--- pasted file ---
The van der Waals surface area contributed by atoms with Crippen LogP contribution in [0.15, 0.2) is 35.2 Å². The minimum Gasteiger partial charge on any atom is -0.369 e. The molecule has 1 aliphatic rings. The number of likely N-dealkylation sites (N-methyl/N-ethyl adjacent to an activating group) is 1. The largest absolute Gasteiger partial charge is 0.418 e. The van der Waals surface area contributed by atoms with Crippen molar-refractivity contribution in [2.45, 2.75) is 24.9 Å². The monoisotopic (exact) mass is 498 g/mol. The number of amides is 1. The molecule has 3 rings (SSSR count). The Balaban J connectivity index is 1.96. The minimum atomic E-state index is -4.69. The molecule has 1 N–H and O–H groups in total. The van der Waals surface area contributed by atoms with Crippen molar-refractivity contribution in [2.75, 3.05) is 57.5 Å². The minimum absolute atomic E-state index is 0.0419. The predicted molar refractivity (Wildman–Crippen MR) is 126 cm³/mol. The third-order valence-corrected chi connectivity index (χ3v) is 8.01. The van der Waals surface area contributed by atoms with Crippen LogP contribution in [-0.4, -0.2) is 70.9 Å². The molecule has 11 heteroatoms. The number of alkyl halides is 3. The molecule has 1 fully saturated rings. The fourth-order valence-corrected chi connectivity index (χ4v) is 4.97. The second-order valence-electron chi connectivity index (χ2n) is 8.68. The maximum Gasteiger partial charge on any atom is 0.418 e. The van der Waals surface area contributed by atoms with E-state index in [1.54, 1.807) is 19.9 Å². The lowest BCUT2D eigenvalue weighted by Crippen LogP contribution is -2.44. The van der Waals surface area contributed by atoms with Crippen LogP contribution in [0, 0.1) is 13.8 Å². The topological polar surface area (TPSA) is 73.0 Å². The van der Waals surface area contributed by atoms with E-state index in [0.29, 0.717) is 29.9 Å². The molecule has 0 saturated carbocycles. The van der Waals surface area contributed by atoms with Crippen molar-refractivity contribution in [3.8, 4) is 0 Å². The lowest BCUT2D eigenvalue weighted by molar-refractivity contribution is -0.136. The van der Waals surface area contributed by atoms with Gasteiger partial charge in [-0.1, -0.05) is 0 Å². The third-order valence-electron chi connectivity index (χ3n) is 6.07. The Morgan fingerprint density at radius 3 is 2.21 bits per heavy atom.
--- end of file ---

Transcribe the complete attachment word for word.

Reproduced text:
The van der Waals surface area contributed by atoms with Crippen LogP contribution in [0.15, 0.2) is 35.2 Å². The minimum Gasteiger partial charge on any atom is -0.369 e. The molecule has 1 aliphatic rings. The number of likely N-dealkylation sites (N-methyl/N-ethyl adjacent to an activating group) is 1. The largest absolute Gasteiger partial charge is 0.418 e. The van der Waals surface area contributed by atoms with Crippen molar-refractivity contribution in [2.45, 2.75) is 24.9 Å². The monoisotopic (exact) mass is 498 g/mol. The number of amides is 1. The molecule has 3 rings (SSSR count). The Balaban J connectivity index is 1.96. The minimum atomic E-state index is -4.69. The molecule has 1 N–H and O–H groups in total. The van der Waals surface area contributed by atoms with Crippen molar-refractivity contribution in [2.75, 3.05) is 57.5 Å². The minimum absolute atomic E-state index is 0.0419. The predicted molar refractivity (Wildman–Crippen MR) is 126 cm³/mol. The third-order valence-corrected chi connectivity index (χ3v) is 8.01. The van der Waals surface area contributed by atoms with Crippen LogP contribution in [-0.4, -0.2) is 70.9 Å². The molecule has 11 heteroatoms. The number of alkyl halides is 3. The molecule has 1 fully saturated rings. The fourth-order valence-corrected chi connectivity index (χ4v) is 4.97. The second-order valence-electron chi connectivity index (χ2n) is 8.68. The maximum Gasteiger partial charge on any atom is 0.418 e. The van der Waals surface area contributed by atoms with E-state index in [1.54, 1.807) is 19.9 Å². The lowest BCUT2D eigenvalue weighted by Crippen LogP contribution is -2.44. The van der Waals surface area contributed by atoms with Crippen LogP contribution in [0, 0.1) is 13.8 Å². The topological polar surface area (TPSA) is 73.0 Å². The van der Waals surface area contributed by atoms with E-state index in [0.29, 0.717) is 29.9 Å². The molecule has 0 saturated carbocycles. The van der Waals surface area contributed by atoms with Crippen molar-refractivity contribution in [3.8, 4) is 0 Å². The lowest BCUT2D eigenvalue weighted by molar-refractivity contribution is -0.136. The van der Waals surface area contributed by atoms with Gasteiger partial charge in [-0.1, -0.05) is 0 Å². The third-order valence-electron chi connectivity index (χ3n) is 6.07. The Morgan fingerprint density at radius 3 is 2.21 bits per heavy atom.